None of the political parties, whether they are right, centre or left in the spectrum, question the logic of focusing the economy of the Balearic Islands solely and wholly around tourism. The idea that something has gone terribly wrong and that we are all on a train hurtling off a precipice does not seem to occur to any of them. In fact, numerous people interviewed state clearly that it is not the government who governs. It is the hotel lobby who basically makes or breaks a government.
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Re: Catalan, Galician, Basque

Postby iguanamon » Tue Jun 04, 2019 1:16 pm

Thanks for sharing the video, Nooj. I recently read a book you may like to read by Pedro Bravo that goes into great detail about this phenomenon, worldwide, and in Spain in particular. Exceso de equipaje: Por qué el turismo es un gran invento hasta que deja de serlo. Vale mucho la pena leerlo.
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!مبروك عواشركم

Postby nooj » Wed Jun 05, 2019 2:02 am

Today, wine, Islamic poetry, God, and Ramadan.

It is the Fira del Llibre de Palma: a week long orgy of book related activities organised by the city's booksellers - and I don't mean those big bookshop chains either, I mean bookshop owners, llibreters, who are doing it tough in this environment but surviving. I have been coming to Palma every single day to listen to music, read books, buy books, talk to authors, listen to conferences...

Today I found a book that I did not buy, but which I read right there on the spot: Els poetes àrabs de les Illes Balears, a book published by the Institut d'Estudis Baleàrics, who publish all sorts of brilliant things about the Balearic Islands. You're interested in the sea birds of the Balearic Islands, the construction of houses, traditional dancing and clothing, the making of musical instruments, the traditional art of creating stone walls without the use of mortar etc, the toponyms of Eivissa etc? This is your publishing house.

Anyway, this book is about the Andalucian Arab poets of the Balearic Islands before the Christian conquest. The poems are presented in bilingual Arabic-Catalan format. The late Arabist Maria Jesús Rubiera Mata collected and translated these poems that bring glory and honour to a little known part of the Islamic history of these islands.

This one is by the Ibizan poet Idrīs b. al-Yaman, sometime in the 11th century:

Image

The Catalan translation:

Eren pesats es tassons, quan vengueren a noltros, però quan els omplirem de vi pur
s’ageugeraren i a punt de volar estigueren, com es cossos que s’ageugeren amb sos esperits.


My (non-literal) English translation:

The empty cups were heavy, when they were brought to us, but when we filled them with pure wine
They became light with their contents and were on the point of flying, like how bodies become light when filled with souls.


In Islamic divine love poetry, the cup is the metaphor for the lover's heart, and the person who fills this cup is God. Wine is the intoxicating love. Paradoxically, the cup is heavy when it is empty, the cup is light when it is full. Similarly, our heart is leaden when God's love is absent from it, and our heart is light when God's love fills it to the brim.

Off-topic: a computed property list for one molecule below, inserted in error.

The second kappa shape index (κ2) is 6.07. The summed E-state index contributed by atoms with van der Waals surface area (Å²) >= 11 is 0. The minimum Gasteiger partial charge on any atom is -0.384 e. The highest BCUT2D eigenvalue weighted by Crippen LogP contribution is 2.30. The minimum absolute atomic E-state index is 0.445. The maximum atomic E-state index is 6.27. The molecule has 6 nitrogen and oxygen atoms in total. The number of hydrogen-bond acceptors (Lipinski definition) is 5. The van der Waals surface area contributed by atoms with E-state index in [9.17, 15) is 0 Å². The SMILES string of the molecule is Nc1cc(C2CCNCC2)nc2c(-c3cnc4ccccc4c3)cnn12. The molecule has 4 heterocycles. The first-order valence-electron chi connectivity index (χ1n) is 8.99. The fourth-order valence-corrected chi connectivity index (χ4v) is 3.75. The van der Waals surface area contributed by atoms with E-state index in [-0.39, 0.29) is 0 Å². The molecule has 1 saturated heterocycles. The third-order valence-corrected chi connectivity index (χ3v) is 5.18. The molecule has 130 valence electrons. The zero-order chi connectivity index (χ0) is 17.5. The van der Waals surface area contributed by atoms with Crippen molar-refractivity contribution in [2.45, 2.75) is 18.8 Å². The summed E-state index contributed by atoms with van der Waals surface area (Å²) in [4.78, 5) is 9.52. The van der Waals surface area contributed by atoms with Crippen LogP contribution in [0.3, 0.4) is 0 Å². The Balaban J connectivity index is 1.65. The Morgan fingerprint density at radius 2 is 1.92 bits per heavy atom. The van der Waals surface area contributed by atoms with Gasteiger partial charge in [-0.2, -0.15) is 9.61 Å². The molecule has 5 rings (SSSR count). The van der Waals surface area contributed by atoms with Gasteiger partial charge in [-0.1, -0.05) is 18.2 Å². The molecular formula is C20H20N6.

Here is poetry from the opposite side of the Islamic world, from Rumi:


در راه طلب عاقل و دیوانه یکیست
در شیوه عشق خویش و بیگانه یکیست
آنرا که شراب وصل جانان دادند
در مذهب او کعبه و بتخانه یکیست

Dar rāh-e talab aql va divāneh yekist
Dar shiveh-ye eshq khish va bigāneh yekist
Ānrā ke sharāb-e vasl-e jānān dādand
Dar mazhab-e ū ka'abeh va botkhāneh yekist



On the seeker’s path, Reason and Madness are one.
On the way of love, Self and Stranger are one.
For the one who is given the beloved's wine of union,
In his religion, the Ka'aba and the Tavern are one.

Also check out this Rumi poem, put to music by the famous Iranian musician and singer Mohammad Reza Shajarian. In the opening lines, Rumi talks to the sāqi, the cupbearer, and asks him/Him to bring him some more bādeh (wine).



After nearly eight centuries of oblivion in Mallorca, Idrīs b. al-Yamān has become more well known due to some very literal and real wine, the kind you can drink.

The winery Can Majoral owns a vineyard in what is now called Son Reus. According to the Arabist Guillem Rosselló Bordoy, before the Christian conquest, it was an Arab farm called Beneiza Alualenci. When King Jaume I conquered the island, he rewarded his followers by splitting the island amongst them. There was a certain Bernat de Tortosa who was in his service. The land that was given to him was Beneiza Alualenci, and this name was transformed progressively into 'Butibalausí'.

In a stroke of marketing genius, the winery decided to call their youngest wines by this name and on the back label, they printed the Catalan and Arabic version of this poem. The Arabic version eventually was dropped after some people complained after the September 11th terrorist attacks...

Image
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Re: Catalan, Galician, Basque

Postby nooj » Wed Jun 05, 2019 10:51 am

iguanamon wrote:Thanks for sharing the video, Nooj. I recently read a book you may like to read by Pedro Bravo that goes into great detail about this phenomenon, worldwide, and in Spain in particular. Exceso de equipaje: Por qué el turismo es un gran invento hasta que deja de serlo. Vale mucho la pena leerlo.